More generally, redistributive policies can reduce poverty, but it is not always clear that they do so in ways that empower beneficiaries or lead to meaningful social and economic inclusion.
Many “experts”, in talking or thinking about development, seem to assume the helplessness of the poor and believe that they can achieve little without assistance. They are wrong. Across the developing world, experience and research have shown that poverty is a condition, not a characteristic of people. Those who live in poverty are as hard-working and enterprising as those who are better off. What they lack principally are opportunities. Given the opportunity to succeed, most will. Policies that expand access to routes out of poverty are most likely to facilitate rapid improvement in poor people’s prospects. This is the most plausible way for developing countries like South Africa to become more prosperous, inclusive and just. Harvard’s Ricardo Hausmann put it another way: he said in South Africa we compensate the poor for their exclusion instead of focusing on more effective methods of inclusion.
Failing to recognise the agency of poor people, and seeing them instead as the objects of well-intentioned policies, the generosity of which becomes a dominant part of policy debate, is a mistake. This paternalistic approach can violate the essential assumption of democracies, which is that all people have equal rights and dignity. Indian sociologist Dipankar Gupta is harsh in his criticism of the complacency that lulls policy-makers into being satisfied “if those on the other side are a little less sick and a little less starved. That such people remain dependent on hand-outs and subsidies and hence never truly become citizens does not darken the mood of those who plan for the poor.”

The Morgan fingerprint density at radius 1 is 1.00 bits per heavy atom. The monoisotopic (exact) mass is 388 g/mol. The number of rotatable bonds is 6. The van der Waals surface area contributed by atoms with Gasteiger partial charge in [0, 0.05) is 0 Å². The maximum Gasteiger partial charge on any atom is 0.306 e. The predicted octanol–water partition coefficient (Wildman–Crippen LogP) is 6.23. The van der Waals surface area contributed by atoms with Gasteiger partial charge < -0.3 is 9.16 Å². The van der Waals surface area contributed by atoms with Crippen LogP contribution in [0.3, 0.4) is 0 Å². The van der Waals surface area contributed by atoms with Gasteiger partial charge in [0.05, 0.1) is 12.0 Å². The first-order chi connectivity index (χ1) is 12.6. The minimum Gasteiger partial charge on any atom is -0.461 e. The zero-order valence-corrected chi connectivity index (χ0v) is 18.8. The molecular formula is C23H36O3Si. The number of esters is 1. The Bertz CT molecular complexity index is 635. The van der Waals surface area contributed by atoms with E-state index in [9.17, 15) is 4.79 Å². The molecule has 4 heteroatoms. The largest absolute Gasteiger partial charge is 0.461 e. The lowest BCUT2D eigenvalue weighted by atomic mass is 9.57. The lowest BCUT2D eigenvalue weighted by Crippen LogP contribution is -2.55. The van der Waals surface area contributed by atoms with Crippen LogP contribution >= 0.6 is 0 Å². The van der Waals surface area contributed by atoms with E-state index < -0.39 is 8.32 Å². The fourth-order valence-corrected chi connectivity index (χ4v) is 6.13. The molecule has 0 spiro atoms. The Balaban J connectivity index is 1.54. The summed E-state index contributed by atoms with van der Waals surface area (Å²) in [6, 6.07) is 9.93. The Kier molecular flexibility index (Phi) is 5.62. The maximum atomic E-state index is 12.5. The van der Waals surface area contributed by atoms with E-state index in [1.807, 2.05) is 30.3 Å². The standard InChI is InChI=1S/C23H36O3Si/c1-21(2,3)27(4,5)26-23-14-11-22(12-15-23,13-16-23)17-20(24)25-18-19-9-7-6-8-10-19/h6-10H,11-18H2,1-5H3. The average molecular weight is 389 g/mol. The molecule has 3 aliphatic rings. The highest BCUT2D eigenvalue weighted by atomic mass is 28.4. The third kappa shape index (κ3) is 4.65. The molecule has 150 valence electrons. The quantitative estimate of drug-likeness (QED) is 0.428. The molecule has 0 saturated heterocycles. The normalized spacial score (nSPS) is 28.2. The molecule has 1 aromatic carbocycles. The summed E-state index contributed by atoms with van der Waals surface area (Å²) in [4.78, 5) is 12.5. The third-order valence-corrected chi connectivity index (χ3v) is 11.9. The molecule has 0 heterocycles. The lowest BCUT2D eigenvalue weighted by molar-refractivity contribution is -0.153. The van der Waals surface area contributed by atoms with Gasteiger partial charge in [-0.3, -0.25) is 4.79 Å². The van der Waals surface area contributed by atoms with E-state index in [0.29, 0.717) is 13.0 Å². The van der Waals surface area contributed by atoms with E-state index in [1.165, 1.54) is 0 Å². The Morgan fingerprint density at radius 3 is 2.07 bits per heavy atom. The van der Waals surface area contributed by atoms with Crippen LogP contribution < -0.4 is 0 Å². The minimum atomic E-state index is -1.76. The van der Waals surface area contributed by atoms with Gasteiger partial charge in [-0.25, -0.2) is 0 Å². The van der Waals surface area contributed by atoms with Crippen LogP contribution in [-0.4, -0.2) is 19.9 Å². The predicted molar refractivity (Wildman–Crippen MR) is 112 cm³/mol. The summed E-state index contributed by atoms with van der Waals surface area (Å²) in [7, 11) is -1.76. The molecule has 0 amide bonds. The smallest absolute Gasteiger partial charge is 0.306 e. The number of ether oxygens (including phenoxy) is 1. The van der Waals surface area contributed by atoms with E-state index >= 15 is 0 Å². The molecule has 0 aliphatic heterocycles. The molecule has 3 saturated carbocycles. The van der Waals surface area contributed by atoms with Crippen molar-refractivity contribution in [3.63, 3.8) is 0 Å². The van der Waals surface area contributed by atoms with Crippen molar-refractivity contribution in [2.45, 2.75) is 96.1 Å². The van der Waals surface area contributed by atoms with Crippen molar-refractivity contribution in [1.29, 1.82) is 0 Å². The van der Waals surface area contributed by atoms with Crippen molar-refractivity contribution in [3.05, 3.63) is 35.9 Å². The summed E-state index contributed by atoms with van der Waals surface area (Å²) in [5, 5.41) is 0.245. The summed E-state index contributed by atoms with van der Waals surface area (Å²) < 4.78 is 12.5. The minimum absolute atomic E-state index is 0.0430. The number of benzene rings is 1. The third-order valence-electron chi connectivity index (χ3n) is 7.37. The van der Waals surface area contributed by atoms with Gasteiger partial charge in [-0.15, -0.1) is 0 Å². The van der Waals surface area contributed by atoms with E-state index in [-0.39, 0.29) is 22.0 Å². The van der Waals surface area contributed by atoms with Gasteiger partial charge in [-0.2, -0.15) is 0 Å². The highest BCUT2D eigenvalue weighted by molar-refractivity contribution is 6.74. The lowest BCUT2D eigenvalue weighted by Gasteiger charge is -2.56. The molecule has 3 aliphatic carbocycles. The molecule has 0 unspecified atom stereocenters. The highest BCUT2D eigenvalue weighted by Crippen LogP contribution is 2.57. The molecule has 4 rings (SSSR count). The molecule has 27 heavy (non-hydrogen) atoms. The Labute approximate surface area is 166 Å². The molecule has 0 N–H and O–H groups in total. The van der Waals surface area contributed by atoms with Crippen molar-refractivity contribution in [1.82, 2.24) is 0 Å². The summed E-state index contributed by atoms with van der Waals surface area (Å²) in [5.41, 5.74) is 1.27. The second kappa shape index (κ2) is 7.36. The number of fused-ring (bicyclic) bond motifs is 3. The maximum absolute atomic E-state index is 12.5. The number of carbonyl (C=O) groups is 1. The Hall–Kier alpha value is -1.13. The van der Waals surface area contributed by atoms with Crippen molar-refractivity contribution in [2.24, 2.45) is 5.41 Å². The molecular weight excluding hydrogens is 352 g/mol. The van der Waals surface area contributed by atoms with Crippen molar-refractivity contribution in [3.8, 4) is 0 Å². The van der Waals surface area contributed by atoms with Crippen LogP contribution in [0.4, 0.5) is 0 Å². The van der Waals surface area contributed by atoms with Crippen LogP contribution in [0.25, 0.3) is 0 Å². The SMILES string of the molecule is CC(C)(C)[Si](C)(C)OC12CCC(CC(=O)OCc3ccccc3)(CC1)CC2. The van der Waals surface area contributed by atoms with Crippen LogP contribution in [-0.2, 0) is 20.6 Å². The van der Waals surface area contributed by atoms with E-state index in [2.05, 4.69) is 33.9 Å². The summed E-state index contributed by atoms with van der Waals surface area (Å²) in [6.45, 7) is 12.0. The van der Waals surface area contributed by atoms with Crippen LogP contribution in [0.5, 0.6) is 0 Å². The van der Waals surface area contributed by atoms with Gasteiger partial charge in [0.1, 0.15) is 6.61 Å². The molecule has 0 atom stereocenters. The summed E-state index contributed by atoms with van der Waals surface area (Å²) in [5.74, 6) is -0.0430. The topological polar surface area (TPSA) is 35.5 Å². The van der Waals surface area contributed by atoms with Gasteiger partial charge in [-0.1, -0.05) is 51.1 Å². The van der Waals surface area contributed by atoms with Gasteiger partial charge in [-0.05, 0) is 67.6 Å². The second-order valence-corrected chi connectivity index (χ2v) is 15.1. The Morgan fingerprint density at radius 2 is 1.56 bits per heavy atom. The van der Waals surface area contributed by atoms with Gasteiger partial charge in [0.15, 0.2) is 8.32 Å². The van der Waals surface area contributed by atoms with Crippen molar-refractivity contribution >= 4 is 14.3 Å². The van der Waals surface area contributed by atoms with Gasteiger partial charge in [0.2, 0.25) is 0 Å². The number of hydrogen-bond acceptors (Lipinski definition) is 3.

How, then, should we think about these challenges?
Developing countries should aim to put as many poor families as possible on a path leading out of poverty and into the middle class. This means that countries like South Africa should not prioritise policies whose principal effect is to ameliorate poverty rather than end it. Helping the poor cope with poverty a little better may be necessary, especially in the most unequal and poor countries, but policy-makers’ goals need to be more ambitious. They should aim to permanently change the circumstances of millions of poor families for the better. In addition, they should be held to account for this by their societies and electorates.
Moving millions of people out of poverty and into the middle class has important implications for priorities. For the next few decades, middle-income countries must place cities, the acceleration of urban economies and the creation of formal sector jobs at the heart of the anti-poverty agenda. Some redistribution of income is necessary in most developing countries (and the more unequal they are, the more redistribution may be required) but redistributive policies must not be the dominant response to poverty: they should be effective and affordable but without undermining the key focus on growing the economy and expanding opportunities for the poor.
- Ann Bernstein is executive director of the Centre for Development and Enterprise. This article is based on a new CDE report, Opportunities First: A new lens for tackling poverty and inequality in middle-income democracies